J500 Media and the Environment

“If anybody has any objections speak now or forever hold your peace” by Janie

Progressive scientists and organic foodies rejoice!

Pamela Ronald, author of Tomorrow’s Table, has found the answer to our agricultural problems, the peace pipe in the feud between genetic engineering and organic farming!

She claims that the solution to feeding a growing global population, the destruction of natural habitats for cropland, and the health risks of pesticides actually lies in the marriage of genetic engineering and organic farming.  In order to feed the potential 9.2 billion mouths in 2050, oceans of wild land would have to be cleared and converted into cropland.  Millions of species would lose their homes and their lives and the environment would face tremendous degradation.  However, the holy union of genetics and organics provides an alternative path.


Organics (no pesticides ) ♥ Genetically Engineering (greater product yield) =

9.2 billion full stomachs – environmental degradation – death of millions of species – health risks of pesticides

It seems like Ronald’s got the Answer to Life, the Universe, and Everything and it doesn’t include the number 42.  Right?

I beg to differ.  Though the concept seems attractive and relatively simple, it fails to recognize the greater issues at hand.  I am a firm believer that the Earth has a carrying capacity for the human population.  Yes, even we have a limit, though we oftentimes refuse to acknowledge it.  As we continue to reproduce, aided by modern medicine, technology, and science, our numbers continue to skyrocket and our impact on the Earth continues to intensify.  And as with any species that exceeds carrying capacity, the only result will be the devastation of our environment and death.

What Ronald is proposing is perpetuating the overpopulation issue.  Using our oh-so-powerful methods of controlling our natural environment, we can continue to feed and reproduce, feed and reproduce.  However, while it may quiet our current problems, it is merely a quick fix to a complex problem.

Should we simply let many of the world’s people starve?  Is it inhumane to think so?  Are there any other solutions?

I don’t pretend to have the answers to these questions.  But I do beg you to think about the implications of these “solutions” and remember that while we can be hopeful for our future, we must be realistic as well.

Janie Chen

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7 Comments so far
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You raise good points about the connection between the number of people needing to be feed and the way in which we are going to feed them. It is especially relevant in light of the previous administration’s stance on helping groups that promoted birth control. Not only would reevaluating whether or not we should help promote birth control and the like help with food and the environment, it’d also help with so many other aspects (health, warfare, etc). I know I probably sound a broken record, but, to me, it seems much harder to perpetuate our current food lifestyle with the knowledge that we could be helping so many more; the 16lbs of grain that go into 1lb of beef could, at a subsistence level of ~1/2lb, feed 32 people.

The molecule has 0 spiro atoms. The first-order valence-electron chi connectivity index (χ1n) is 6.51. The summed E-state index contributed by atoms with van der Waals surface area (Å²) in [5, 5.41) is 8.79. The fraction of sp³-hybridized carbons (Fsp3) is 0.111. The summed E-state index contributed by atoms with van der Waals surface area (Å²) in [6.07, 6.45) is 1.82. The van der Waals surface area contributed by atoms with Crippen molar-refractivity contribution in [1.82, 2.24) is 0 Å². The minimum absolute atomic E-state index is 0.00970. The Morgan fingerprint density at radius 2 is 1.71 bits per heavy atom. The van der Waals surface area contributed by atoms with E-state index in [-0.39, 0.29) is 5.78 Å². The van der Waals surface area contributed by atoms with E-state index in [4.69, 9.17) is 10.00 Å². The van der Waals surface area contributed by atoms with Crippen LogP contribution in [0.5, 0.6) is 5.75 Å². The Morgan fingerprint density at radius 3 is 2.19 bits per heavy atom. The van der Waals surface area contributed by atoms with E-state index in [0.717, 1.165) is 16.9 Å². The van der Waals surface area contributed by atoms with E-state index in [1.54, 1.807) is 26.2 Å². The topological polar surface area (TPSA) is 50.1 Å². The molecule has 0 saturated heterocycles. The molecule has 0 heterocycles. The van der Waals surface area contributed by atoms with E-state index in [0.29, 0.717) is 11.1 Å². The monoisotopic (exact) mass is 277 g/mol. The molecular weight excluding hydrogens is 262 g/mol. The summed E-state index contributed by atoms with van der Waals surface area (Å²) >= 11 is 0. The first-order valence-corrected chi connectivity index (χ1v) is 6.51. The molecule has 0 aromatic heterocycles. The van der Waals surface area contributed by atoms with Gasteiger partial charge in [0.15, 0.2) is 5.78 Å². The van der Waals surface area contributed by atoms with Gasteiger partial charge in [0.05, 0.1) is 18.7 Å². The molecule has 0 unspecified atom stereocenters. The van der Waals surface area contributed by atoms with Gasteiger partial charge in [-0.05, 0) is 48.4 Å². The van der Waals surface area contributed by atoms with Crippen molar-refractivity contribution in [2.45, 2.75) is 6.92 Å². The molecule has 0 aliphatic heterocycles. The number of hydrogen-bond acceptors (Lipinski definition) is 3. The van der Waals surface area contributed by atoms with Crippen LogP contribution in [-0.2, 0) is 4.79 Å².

Comment by marybethw

It’s still such a “taboo” argument to ask people to stop reproducing, and I wonder if it will ever be OK for people to discuss.

I’ve also read that we have enough food in the world, but the distribution of that food is lacking. Is there any way to solve the political and transportation problems before we talk about population control?

Comment by Lauren Keith

I agree, the distribution of food in the world is horribly off balance. However, how are we to feed the world’s poor when the world’s wealthy and powerful refuse to give up their lifestyle?
I also agree that population control via birth control is a solution. But how can we expect third world countries to employ these methods while we won’t even consider it a possibility for ourselves? Some argue that the third-world population should be controlled because they are uneducated, poor, and diseased. I find that argument ridiculous. Who put them in that condition in the first place?

Comment by janiec52

I definitely agree with the carrying capacity idea. That’s they way other species have to live, and we just consider it a part of nature. Why is it that we think we can out think things like this? We’re ignoring the fact that all our technological innovations will just lead to something far worse…

Comment by amandat09

I have the answer… or no, Jonathan Swift did centuries ago. We can solve the problems of the poor and uneducated, overpopulation and our food system. In a little article entitled “A Modest Proposal”, Swift advocated eating unwanted babies. We have a solution.

Comment by brennad87

Your comment made me laugh so hysterically, tears came to my eyes.


Comment by janiec52

Great dialog. The United States consumes roughly 20% of many of our most important resources. Is ecological damage a result of overpopulation or disproportionate consumption?

Comment by j500

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